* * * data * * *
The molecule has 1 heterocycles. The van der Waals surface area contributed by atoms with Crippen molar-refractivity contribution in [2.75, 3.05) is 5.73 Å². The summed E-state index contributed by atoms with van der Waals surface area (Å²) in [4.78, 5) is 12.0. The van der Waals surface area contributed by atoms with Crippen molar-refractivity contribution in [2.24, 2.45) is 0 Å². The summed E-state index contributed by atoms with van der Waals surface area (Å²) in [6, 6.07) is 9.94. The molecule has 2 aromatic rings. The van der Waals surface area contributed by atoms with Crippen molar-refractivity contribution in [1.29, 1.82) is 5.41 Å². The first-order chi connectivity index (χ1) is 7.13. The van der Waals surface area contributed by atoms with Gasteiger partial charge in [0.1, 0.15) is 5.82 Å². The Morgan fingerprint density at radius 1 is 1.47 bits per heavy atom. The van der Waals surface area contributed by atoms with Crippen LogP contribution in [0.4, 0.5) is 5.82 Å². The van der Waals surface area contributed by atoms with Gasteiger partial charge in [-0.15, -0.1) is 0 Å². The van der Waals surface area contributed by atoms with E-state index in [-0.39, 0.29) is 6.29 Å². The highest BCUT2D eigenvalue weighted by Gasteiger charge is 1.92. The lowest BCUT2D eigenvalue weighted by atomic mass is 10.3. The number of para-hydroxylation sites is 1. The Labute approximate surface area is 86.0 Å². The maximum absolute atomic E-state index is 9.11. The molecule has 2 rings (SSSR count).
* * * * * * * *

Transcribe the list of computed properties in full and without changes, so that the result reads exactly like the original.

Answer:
The molecule has 1 heterocycles. The van der Waals surface area contributed by atoms with Crippen molar-refractivity contribution in [2.75, 3.05) is 5.73 Å². The summed E-state index contributed by atoms with van der Waals surface area (Å²) in [4.78, 5) is 12.0. The van der Waals surface area contributed by atoms with Crippen molar-refractivity contribution in [2.24, 2.45) is 0 Å². The summed E-state index contributed by atoms with van der Waals surface area (Å²) in [6, 6.07) is 9.94. The molecule has 2 aromatic rings. The van der Waals surface area contributed by atoms with Crippen molar-refractivity contribution in [1.29, 1.82) is 5.41 Å². The first-order chi connectivity index (χ1) is 7.13. The van der Waals surface area contributed by atoms with Gasteiger partial charge in [0.1, 0.15) is 5.82 Å². The Morgan fingerprint density at radius 1 is 1.47 bits per heavy atom. The van der Waals surface area contributed by atoms with Crippen LogP contribution in [0.4, 0.5) is 5.82 Å². The van der Waals surface area contributed by atoms with Gasteiger partial charge in [-0.15, -0.1) is 0 Å². The van der Waals surface area contributed by atoms with E-state index in [-0.39, 0.29) is 6.29 Å². The highest BCUT2D eigenvalue weighted by Gasteiger charge is 1.92. The lowest BCUT2D eigenvalue weighted by atomic mass is 10.3. The number of para-hydroxylation sites is 1. The Labute approximate surface area is 86.0 Å². The maximum absolute atomic E-state index is 9.11. The molecule has 2 rings (SSSR count).